The House needs to realize that it is less about how much they spend and more about how they spend it. If NASCAR has become too expensive then find other sport properties that reach the same demographic. If you can find sports like MMA that weave into the basic structure of current Military life then you can find others. You don’t have to spend $20,000,000 per race to reach your target demographic. You don’t have to kill off your marketing plans because one part of the plan has become too expensive. Just replace it. The sport of Mixed Martial Arts would welcome this budget and the branding would be dominant and active 24/7 like our Military.
Last night’s UFC on FX 4 main event was everything that the major brands want to avoid. There is not a lot of control during a fight. If a guy bites another guy’s ear off the world will be watching. If a guy flips off his opponent a few times on FX, the world will be watching.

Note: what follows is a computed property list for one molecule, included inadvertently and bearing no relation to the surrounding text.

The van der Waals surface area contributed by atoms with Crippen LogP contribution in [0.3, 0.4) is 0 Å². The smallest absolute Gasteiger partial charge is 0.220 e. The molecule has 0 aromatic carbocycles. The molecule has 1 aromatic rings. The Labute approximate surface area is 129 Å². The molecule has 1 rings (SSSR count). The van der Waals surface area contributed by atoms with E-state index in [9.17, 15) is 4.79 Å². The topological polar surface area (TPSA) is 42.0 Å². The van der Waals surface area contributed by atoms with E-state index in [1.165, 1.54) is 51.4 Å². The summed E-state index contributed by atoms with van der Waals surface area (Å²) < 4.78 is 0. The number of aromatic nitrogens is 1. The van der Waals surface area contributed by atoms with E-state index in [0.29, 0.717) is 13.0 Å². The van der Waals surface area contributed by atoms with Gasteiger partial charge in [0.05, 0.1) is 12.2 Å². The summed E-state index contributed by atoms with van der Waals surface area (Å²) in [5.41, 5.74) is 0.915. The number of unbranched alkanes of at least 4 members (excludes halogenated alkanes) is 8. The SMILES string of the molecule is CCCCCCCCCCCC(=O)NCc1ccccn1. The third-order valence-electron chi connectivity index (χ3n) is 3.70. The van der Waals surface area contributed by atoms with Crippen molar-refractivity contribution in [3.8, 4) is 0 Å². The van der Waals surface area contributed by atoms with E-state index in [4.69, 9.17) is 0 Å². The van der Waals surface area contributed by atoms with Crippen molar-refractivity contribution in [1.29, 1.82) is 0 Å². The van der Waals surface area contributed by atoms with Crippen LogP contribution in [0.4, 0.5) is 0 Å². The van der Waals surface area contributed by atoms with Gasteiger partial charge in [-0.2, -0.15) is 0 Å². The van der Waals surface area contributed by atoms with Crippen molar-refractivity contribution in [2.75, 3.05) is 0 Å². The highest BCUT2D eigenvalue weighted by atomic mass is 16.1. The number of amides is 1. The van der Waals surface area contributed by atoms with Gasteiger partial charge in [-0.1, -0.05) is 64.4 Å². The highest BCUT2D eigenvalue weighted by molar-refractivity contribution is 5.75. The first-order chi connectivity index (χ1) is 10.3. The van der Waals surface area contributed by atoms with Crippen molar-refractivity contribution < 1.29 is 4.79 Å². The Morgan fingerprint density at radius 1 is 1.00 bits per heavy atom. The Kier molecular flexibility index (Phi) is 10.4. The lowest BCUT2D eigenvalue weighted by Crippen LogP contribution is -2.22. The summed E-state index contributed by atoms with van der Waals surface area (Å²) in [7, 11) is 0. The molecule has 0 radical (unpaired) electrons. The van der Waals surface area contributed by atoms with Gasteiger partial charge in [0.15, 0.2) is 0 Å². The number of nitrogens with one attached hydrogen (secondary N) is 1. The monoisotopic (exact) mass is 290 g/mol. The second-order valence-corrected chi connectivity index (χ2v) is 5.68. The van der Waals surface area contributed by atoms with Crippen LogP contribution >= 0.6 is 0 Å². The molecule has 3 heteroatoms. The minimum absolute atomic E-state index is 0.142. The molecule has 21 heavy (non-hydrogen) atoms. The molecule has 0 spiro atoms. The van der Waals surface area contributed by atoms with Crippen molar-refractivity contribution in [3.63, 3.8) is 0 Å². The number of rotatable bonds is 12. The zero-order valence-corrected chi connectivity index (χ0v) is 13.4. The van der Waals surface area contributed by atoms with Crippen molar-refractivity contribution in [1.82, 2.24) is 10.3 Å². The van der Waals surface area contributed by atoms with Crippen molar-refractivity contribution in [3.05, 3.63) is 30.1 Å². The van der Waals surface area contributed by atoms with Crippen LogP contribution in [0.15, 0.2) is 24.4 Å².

The Marketing VP that tells me the sport is too violent and the athletes are too unpredictable was just proven right. The Marketing VP that was taking a “wait and see approach” is going to wait a little bit longer. It is bad enough that we have a champion calling on the Major Brands and a few weeks later show up on TMZ arrested for a DUI single car accident with women that are not his fiancee.
The baseline of this sport should be that it is a form of Martial Arts. You can promote a fight without tarnishing your brand or the value of the guy you are fighting. What did James Tooney call Randy Couture? Then Randy beat him up. So what does that make James? Trash talk is not about taking away from the athletes that compete, discounting those around you. It is about promoting yourself, building your brand and following.